This brings us nicely onto the interrogation of J.D. by Keitel’s Detective Slocumb, where Keital’s officer asks Pitt whether he thinks they the girls would have robbed the store if he hadn’t stolen all of their money. His question is completely allegorical of every event that occurs within the time-frame of the film, and arguably before too. If Thelma’s husband hadn’t been such a grade A asshole, would she have even gone off with Louise in the first place without telling him? Had Harlan not attacked Thelma, Louise surely wouldn’t have shot him. If Brad Pitt hadn’t stolen their money, Thelma wouldn’t have robbed the store. The cyclical nature of these acts hols a mirror up to society’s expectations of men as active aggressors, and women as passive objects who are shaped and molded by the actions done to them. Thelma and Louise break out of this cycle by choosing to end their own lives rather than face going back into the patriarchal  and oppressive society that they live in.

I mean, aside from all of the feminist film theory, Thelma and Louise is just a really fantastically funny and intelligent film. It’s symptomatic of a truly tumultuous period of feminism – second wave feminism was disappearing fast as we realised that it was the freedom to choose our own lives and our own paths that was intrinsic to feminism. It’s why the ending of Thelma and Louise  is so tragic but so appropriate. Though limited, they have a choice. They choose to go forward, not to go back.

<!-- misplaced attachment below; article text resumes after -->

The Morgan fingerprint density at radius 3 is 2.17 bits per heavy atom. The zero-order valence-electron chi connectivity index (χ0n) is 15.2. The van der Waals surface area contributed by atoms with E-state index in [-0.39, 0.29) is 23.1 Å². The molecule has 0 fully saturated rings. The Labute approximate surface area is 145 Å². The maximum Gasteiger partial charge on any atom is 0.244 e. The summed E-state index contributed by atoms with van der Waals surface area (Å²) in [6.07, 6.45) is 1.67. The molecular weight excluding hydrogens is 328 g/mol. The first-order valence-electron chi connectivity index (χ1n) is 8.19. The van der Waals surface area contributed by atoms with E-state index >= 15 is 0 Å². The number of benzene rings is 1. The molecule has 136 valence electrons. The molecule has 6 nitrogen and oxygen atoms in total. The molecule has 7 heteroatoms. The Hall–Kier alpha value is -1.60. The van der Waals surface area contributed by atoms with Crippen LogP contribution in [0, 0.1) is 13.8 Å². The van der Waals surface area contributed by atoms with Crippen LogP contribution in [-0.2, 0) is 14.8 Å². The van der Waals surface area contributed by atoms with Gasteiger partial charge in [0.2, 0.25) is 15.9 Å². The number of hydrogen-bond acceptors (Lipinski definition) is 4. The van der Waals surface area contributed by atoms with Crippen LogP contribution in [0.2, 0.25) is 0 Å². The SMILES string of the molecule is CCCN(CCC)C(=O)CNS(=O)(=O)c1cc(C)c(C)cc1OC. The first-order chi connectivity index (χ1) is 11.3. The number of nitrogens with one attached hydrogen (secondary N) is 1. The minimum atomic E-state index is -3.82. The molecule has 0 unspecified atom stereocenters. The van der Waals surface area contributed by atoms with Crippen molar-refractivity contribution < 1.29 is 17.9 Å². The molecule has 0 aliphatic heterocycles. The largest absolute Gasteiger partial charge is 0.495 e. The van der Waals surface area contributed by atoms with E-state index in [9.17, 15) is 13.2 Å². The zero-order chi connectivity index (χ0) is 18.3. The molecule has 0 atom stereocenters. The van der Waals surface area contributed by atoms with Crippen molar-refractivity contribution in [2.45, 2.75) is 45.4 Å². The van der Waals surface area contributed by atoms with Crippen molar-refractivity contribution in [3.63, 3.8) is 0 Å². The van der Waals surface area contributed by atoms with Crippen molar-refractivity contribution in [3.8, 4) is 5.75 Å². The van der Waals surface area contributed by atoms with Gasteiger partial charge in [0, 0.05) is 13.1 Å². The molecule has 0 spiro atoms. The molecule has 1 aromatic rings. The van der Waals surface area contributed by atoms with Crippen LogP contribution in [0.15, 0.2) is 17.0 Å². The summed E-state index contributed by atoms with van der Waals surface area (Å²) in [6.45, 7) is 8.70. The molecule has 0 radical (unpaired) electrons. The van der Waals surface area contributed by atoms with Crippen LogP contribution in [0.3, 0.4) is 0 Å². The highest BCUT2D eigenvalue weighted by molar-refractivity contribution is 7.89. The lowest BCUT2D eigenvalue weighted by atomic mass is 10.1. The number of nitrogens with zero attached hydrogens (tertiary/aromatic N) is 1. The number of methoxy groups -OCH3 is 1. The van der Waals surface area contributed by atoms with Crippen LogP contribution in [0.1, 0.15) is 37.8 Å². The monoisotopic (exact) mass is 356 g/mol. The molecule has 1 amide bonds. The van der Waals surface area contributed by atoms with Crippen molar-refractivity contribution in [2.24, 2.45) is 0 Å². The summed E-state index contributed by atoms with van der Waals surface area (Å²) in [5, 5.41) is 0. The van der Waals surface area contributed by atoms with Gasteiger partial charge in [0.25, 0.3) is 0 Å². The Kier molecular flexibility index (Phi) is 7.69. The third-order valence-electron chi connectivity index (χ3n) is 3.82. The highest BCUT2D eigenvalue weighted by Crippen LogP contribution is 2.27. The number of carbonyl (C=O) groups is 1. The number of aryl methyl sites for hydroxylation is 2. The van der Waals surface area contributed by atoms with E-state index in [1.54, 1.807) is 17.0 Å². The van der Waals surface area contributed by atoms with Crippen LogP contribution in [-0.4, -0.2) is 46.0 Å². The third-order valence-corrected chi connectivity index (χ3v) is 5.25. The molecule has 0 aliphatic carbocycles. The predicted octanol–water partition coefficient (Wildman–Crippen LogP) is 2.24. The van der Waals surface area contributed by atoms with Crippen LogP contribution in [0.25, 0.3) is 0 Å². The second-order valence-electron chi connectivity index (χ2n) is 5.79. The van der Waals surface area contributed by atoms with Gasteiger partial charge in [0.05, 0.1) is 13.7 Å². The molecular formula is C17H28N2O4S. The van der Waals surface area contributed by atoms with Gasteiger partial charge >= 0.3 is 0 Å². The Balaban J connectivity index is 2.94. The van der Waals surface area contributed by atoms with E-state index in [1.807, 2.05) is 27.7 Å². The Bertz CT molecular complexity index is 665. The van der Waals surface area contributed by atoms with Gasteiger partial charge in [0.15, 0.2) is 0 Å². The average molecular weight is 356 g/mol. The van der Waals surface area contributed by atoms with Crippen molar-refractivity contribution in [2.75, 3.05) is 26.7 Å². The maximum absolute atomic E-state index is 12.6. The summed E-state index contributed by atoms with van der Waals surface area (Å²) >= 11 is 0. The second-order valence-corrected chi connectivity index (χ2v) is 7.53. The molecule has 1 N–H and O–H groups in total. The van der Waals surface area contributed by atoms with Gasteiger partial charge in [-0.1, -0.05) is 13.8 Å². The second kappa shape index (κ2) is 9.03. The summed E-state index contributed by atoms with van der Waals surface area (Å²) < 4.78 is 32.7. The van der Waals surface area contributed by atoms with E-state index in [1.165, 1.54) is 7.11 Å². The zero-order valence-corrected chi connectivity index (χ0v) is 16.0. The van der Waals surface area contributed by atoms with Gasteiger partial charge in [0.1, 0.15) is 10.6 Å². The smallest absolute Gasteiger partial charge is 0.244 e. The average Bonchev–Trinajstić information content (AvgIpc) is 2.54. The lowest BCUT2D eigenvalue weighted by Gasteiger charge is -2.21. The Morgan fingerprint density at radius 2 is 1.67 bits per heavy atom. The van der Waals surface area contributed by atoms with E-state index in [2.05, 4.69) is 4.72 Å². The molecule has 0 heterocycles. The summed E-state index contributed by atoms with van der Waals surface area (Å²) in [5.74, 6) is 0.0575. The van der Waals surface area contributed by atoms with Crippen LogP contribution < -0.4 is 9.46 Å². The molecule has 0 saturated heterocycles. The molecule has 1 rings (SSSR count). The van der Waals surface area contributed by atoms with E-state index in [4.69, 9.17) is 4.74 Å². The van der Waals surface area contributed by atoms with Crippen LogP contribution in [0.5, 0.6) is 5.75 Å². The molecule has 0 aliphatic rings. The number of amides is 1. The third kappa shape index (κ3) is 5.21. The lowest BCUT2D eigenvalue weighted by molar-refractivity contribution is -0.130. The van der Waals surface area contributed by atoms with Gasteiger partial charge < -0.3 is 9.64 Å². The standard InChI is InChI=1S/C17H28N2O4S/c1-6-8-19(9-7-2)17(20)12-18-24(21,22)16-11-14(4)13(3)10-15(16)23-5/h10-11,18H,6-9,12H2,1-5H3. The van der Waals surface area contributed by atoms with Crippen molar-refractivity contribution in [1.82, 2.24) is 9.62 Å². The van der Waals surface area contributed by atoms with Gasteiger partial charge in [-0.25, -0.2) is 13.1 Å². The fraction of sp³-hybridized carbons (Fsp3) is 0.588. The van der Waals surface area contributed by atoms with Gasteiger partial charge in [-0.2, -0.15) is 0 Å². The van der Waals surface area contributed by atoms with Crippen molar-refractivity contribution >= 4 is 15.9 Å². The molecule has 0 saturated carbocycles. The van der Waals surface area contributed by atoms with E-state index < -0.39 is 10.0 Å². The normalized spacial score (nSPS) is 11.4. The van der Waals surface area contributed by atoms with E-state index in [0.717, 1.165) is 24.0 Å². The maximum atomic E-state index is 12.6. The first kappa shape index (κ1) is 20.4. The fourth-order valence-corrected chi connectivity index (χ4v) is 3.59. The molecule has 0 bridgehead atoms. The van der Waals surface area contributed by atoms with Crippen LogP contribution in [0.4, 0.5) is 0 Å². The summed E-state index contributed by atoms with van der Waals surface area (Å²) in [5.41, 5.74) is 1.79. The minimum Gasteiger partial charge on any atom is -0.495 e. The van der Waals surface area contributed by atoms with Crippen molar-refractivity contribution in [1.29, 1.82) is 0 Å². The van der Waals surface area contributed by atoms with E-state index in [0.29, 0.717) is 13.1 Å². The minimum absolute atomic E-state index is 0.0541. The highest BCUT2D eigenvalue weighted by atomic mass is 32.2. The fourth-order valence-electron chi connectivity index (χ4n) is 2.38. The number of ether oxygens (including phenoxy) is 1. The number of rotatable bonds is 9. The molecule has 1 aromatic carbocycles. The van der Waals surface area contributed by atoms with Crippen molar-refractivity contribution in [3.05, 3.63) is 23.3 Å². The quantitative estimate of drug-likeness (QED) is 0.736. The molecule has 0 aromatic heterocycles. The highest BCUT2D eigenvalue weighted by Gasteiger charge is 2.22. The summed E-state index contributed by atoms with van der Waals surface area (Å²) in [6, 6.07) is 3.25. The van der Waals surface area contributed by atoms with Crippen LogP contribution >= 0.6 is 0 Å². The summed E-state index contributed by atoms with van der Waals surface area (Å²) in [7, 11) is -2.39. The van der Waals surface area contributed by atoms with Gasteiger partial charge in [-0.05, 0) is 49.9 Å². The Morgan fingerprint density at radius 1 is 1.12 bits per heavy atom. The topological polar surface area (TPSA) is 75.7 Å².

It holds up wonderfully 25 years later (in fact, it’s only the cute and questionable fashion choices that really age it – so much denim!). Thelma and Louise’s story is timeless, their friendship limitless. It was so fantastic to see one of the first truly feminist mainstream films in a cinema, on 35mm print – complete with cigarette burns. Phenomenal.

I’d also highly recommend checking out the rest of the season programmed by Check The Gate…. there’s some fantastic films coming up! I’m holding out for Scream personally….

 

 

*small disclaimer. I do say this about every single film I watch and immensely enjoy – being hyperbolic is one of my greatest traits. However (like 2001 A Space Odyssey and Upstream Colour) I think Thelma and Louise will, at the very least, be in my top ten films of all time for a long time to come.